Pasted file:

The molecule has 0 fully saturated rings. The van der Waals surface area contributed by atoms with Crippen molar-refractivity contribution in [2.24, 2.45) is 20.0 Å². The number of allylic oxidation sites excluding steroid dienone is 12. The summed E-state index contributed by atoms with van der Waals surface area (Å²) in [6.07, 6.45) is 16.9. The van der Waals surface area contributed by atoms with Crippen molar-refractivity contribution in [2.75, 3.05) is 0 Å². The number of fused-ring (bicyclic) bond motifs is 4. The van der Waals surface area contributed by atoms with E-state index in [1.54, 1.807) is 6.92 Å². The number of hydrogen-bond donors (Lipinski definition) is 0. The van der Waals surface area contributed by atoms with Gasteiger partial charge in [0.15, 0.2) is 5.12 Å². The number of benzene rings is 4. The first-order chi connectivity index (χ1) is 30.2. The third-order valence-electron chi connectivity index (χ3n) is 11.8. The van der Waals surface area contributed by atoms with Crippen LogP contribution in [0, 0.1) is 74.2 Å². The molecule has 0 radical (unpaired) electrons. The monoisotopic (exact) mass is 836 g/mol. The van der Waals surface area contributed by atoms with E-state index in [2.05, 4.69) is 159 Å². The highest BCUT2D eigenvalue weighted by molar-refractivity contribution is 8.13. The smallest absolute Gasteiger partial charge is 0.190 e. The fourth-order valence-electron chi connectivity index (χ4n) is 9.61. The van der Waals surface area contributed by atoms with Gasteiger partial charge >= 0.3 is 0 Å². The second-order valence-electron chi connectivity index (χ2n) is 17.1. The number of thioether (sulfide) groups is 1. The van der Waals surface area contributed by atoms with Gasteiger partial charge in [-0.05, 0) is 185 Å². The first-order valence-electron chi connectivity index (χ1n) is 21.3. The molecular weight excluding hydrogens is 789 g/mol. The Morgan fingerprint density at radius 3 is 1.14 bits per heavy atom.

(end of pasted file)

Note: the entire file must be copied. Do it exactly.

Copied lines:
The molecule has 0 fully saturated rings. The van der Waals surface area contributed by atoms with Crippen molar-refractivity contribution in [2.24, 2.45) is 20.0 Å². The number of allylic oxidation sites excluding steroid dienone is 12. The summed E-state index contributed by atoms with van der Waals surface area (Å²) in [6.07, 6.45) is 16.9. The van der Waals surface area contributed by atoms with Crippen molar-refractivity contribution in [2.75, 3.05) is 0 Å². The number of fused-ring (bicyclic) bond motifs is 4. The van der Waals surface area contributed by atoms with E-state index in [1.54, 1.807) is 6.92 Å². The number of hydrogen-bond donors (Lipinski definition) is 0. The van der Waals surface area contributed by atoms with Gasteiger partial charge in [0.15, 0.2) is 5.12 Å². The number of benzene rings is 4. The first-order chi connectivity index (χ1) is 30.2. The third-order valence-electron chi connectivity index (χ3n) is 11.8. The van der Waals surface area contributed by atoms with Crippen LogP contribution in [0, 0.1) is 74.2 Å². The molecule has 0 radical (unpaired) electrons. The monoisotopic (exact) mass is 836 g/mol. The van der Waals surface area contributed by atoms with E-state index in [2.05, 4.69) is 159 Å². The highest BCUT2D eigenvalue weighted by molar-refractivity contribution is 8.13. The smallest absolute Gasteiger partial charge is 0.190 e. The fourth-order valence-electron chi connectivity index (χ4n) is 9.61. The van der Waals surface area contributed by atoms with Gasteiger partial charge >= 0.3 is 0 Å². The second-order valence-electron chi connectivity index (χ2n) is 17.1. The number of thioether (sulfide) groups is 1. The van der Waals surface area contributed by atoms with Gasteiger partial charge in [-0.05, 0) is 185 Å². The first-order valence-electron chi connectivity index (χ1n) is 21.3. The molecular weight excluding hydrogens is 789 g/mol. The Morgan fingerprint density at radius 3 is 1.14 bits per heavy atom.